Failure to activate a patient’s lymphocytes to induce effective anti-cancer treatment may happen due to the combination of 3 factors:
- Cancer antigens that distinguish malignant cells from normal ones that belong to the same tissue are only weakly immunogenic.
- Development of several types of suppressor cells that shut-off the capacity of the immune system to fight against cancer cells.
- Development of unresponsiveness, or tolerance, against the malignant cells that are no longer seen as foreign, mimicking normal “self”.
Accordingly, successful immunotherapy of cancer can be accomplished by developing effective solutions against these 3 factors.
First, non-immunogenic cancer cells can be treated to force expression of stronger cancer antigens by treatment with interferon that can increase expression of cancer’s cell-surface antigens. In addition, non-immunogenic cancer cells can become strongly immunogenic by forcing expression of new antigens that will now be visible by the patient’s immune system as foreign cells, thus resulting in an immune attack in order to reject them. “Decorating” non-immunogenic cancer cells with new antigens can also turn them into anti-cancer vaccines, as will be detailed below.
Secondly, successful immunotherapy depends on down-regulation of all known suppressor mechanisms. Currently, this involves the use of low dose cyclophosphamide (Endoxan) to suppress regulatory T cells, using checkpoint inhibitors, monoclonal antibodies to neutralize CTLA-4 using ipilimumab (Yervoy) and using nivolumab (Opdivo) or pembrolizumab (Keytruda) against PD-1. Additional modalities are indicated to neutralize myeloid-derived suppressor cells (MDSC), mesenchymal stromal cells (MSCs) and their secreted extra-vesicular nanoparticles, as well as tumor associated macrophages (TAM) that protect tumor microenvironment against an attack by patient’s lymphocytes.
Thirdly, there seems to be a need to break the unresponsiveness between a patient’s immune system and cancer, either by using strongly immunogenic anti-cancer vaccines, or by introducing intentionally mismatched donor lymphocytes trained to become anti-cancer killer cells. Such donor lymphocytes, including both T and natural killer (NK) cells, are targeted preferentially against cancer cells by monoclonal antibodies like guided missiles. Activated mismatched donor lymphocytes are perhaps the most effective tool for elimination of resistant cancer cells by a mechanism resembling the rejection of foreign organs.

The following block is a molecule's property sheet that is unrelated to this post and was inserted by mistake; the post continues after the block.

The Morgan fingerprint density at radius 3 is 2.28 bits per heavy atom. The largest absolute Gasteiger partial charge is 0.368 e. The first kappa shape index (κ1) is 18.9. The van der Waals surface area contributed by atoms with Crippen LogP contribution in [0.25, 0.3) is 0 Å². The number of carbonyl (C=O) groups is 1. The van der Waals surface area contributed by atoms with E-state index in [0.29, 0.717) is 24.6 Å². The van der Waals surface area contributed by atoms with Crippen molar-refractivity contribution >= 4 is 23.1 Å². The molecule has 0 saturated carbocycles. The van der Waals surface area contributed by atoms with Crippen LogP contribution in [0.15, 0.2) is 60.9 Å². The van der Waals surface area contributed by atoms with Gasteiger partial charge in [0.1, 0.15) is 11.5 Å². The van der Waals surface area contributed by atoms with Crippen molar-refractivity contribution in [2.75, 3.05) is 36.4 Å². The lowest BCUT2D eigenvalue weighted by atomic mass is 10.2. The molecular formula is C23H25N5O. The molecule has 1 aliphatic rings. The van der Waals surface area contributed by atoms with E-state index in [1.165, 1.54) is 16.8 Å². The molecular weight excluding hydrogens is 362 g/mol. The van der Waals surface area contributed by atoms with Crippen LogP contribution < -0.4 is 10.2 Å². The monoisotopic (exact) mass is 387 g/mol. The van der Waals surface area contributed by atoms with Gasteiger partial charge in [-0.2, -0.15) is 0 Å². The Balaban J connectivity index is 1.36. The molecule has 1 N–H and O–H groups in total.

The activation of donor lymphocytes to become killer cells, either before or after cell infusion, is responsible for effectively killing targeted cancer cells within minutes or a few hours. On the other hand, the elimination of a donor’s killer cells by the patient’s immune system begins only after a few days. Consistent early rejection of donor lymphocytes engaged in anti-cancer cytotoxicity occurs before such cells can cause any toxic effects against the patient. As such, by using intentionally mismatched killer cells, the anti-cancer effects induced by the “reverse rejection” of cancer cells is maximized. At the same time, the risk of an attack against the patient is minimized because of consistent rejection of mismatched lymphocytes long after killing of targeted cancer cells.
As much as the use of intentionally mismatched donor lymphocytes can be effective against cancer, due to short circulation time of non-engrafting donor cells (which last only a few days) such treatment is likely to be curative, but only if applied when the patient has achieved the stage of minimally residual disease.
In contrast, although the induction of anti-cancer immunotherapy by a patient’s own immune system may be less intensive if it follows successful anti-cancer vaccination, durable circulation of anti-cancer effector cells and memory T cells can induce anti-cancer effects for an unlimited longer period. This stresses the importance of preserving cancer tissue whenever possible in order to provide an opportunity for future anti-cancer vaccination in case of need.